“We’ve really learned how to sing well together just from doing it so much,” Trent says. “And we’ve learned how to read each other’s minds, too. We can communicate with each other very easily on stage.
“We’re trying to experiment with the instrumentation a little bit, getting away from the basic guitar-and-drums thing. We try to throw some new trick in there and keep the show fresh. We’re getting better at singing together and writing good songs that tell good stories.”
Hearst’s lyrics and delivery lead the way on most of the songs on “O’ Be Joyful,” from the minor-key, country-styled opening, “Birmingham,” to the porch-stompin’, fuzz guitar-accented title track. Trent’s scratchy baritone complements Hearst’s high tones and yelps.
“I think we’re turning into The Everly Brothers,” Hearst jokes. “People sometimes ask us if we’d played in bluegrass bands because of our acoustic instruments and harmonies. We’re not rock ’n’ roll and we’re not country, and we couldn’t be further away from bluegrass in a way, but so many great singers and harmonizers came out of that tradition.
“But we only have four hands and four feet between us to accomplish what we do. I know that my voice is my strongest instrument, and I think that the vocal harmonies have naturally come to drive a major part of our sound.”
Shovels & Rope’s sounds attracted attention in unusual places this fall and winter from newspapers, magazines, websites, radio stations and television shows outside their usual underground and independent media avenues, including the The Wall Street Journal to The New York Times.
National Public Radio featured Hearst and Trent in a 20-minute performance/interview episode of “Favorite Session” on their video page in September (via Seattle’s KEXP station).
Nashville-based bimonthly magazine American Songwriter also sandwiched the duo between Bob Dylan, Neil Young and Leonard Cohen on its “best-of-the-year” list in December. It was one of dozens of periodicals and webzines that placed Shovels & Rope at the top of year-end lists.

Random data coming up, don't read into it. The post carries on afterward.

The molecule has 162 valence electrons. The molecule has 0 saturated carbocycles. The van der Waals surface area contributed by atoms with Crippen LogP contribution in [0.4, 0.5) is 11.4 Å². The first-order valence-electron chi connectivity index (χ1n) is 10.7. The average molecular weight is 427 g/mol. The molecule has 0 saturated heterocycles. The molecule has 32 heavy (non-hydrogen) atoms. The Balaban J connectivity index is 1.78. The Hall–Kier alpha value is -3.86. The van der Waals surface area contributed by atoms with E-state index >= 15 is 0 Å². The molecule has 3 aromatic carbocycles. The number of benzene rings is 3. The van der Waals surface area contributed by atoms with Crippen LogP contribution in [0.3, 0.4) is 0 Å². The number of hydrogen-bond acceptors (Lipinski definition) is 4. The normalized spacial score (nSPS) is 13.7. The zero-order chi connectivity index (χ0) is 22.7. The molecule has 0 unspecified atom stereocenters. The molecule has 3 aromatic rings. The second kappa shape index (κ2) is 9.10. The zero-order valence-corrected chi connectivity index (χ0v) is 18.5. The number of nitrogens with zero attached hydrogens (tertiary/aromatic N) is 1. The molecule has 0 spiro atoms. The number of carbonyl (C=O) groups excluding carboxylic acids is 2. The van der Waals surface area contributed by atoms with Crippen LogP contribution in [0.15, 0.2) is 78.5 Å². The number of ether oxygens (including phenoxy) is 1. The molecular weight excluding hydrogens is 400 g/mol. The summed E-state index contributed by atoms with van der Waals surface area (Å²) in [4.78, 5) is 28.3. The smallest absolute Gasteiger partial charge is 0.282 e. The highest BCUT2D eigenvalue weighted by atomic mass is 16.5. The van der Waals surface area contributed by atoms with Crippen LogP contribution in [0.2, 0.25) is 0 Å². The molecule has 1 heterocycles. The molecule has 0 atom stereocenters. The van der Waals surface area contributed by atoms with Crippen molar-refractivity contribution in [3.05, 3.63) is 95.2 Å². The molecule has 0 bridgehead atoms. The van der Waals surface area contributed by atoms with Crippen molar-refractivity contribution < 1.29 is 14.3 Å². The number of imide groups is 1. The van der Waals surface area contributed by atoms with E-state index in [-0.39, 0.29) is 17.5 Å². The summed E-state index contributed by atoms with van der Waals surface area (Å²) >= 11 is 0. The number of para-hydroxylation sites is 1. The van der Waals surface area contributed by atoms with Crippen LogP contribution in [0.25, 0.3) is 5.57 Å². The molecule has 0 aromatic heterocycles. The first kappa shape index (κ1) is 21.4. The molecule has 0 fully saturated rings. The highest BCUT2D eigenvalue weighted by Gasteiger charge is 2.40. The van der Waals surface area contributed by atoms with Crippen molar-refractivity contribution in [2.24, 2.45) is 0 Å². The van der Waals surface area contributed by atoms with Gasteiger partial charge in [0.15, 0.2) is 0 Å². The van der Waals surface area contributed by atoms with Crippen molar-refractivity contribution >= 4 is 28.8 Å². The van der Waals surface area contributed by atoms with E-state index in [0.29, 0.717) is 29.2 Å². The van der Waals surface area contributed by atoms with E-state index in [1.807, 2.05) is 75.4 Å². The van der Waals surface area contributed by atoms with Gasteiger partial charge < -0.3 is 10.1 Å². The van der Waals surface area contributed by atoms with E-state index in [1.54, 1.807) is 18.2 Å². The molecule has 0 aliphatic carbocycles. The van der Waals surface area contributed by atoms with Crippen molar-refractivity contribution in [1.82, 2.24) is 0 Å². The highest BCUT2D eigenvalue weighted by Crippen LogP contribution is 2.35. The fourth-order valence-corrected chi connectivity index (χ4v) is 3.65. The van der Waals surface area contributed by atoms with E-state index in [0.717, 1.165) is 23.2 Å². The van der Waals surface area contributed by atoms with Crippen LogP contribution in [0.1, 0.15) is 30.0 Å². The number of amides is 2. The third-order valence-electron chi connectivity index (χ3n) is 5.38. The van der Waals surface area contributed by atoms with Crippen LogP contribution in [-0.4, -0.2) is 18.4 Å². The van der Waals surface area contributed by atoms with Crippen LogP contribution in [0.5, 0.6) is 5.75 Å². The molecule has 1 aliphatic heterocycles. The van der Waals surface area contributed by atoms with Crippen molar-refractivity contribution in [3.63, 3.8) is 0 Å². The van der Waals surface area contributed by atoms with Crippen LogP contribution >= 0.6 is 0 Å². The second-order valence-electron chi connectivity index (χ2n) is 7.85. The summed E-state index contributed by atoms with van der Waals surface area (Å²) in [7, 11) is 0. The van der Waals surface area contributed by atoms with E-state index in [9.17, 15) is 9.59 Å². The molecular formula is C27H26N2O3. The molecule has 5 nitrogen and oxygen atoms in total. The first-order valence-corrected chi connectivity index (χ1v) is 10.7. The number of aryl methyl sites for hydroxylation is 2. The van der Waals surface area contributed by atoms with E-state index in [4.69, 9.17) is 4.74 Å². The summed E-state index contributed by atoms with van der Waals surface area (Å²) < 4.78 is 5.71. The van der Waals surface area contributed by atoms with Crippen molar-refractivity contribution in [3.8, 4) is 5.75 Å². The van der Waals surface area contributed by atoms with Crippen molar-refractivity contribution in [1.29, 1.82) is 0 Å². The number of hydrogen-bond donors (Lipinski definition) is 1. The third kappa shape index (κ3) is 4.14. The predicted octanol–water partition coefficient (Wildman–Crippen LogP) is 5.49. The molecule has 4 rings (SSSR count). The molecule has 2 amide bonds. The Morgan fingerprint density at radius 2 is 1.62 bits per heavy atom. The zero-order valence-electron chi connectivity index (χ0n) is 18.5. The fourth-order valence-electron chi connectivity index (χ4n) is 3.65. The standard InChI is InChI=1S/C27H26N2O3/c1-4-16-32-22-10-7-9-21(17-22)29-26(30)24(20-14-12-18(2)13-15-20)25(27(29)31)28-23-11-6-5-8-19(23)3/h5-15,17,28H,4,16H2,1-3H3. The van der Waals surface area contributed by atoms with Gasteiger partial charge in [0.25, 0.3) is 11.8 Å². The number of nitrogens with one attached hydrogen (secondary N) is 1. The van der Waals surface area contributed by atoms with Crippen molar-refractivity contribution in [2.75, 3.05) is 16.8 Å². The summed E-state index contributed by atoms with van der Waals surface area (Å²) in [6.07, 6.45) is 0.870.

Both Hearst and Trent seem to have dealt with all of the praise and hoopla in stride. But there’s plenty more on the horizon for Shovels & Rope.
The duo recently recorded new material in Nashville, and it will embark on its winter tour through the Northeast on Thursday with an already-sold out concert at the Bowery Ballroom in New York City. The road trip will wind down the East Coast and make a stop at the Charleston Music Hall on March 2 (advance tickets for that show still are available).
A documentary on the band is nearing completion this year as well. Independent filmmaker Jace Freeman and his Nashville-based production company, Moving Picture Boys, shot and edited footage of the duo last year for a forthcoming release titled “The Ballad of Shovels and Rope” (due sometime this spring).
“I think people are a little bit interested in our story as much as they are about the album itself, because we’re a married couple slogging it out on the road, and we have been for a while,” Trent says. “We were both separate songwriters who had to check egos at the door and create a cohesive thing. Maybe that has something to do with it.”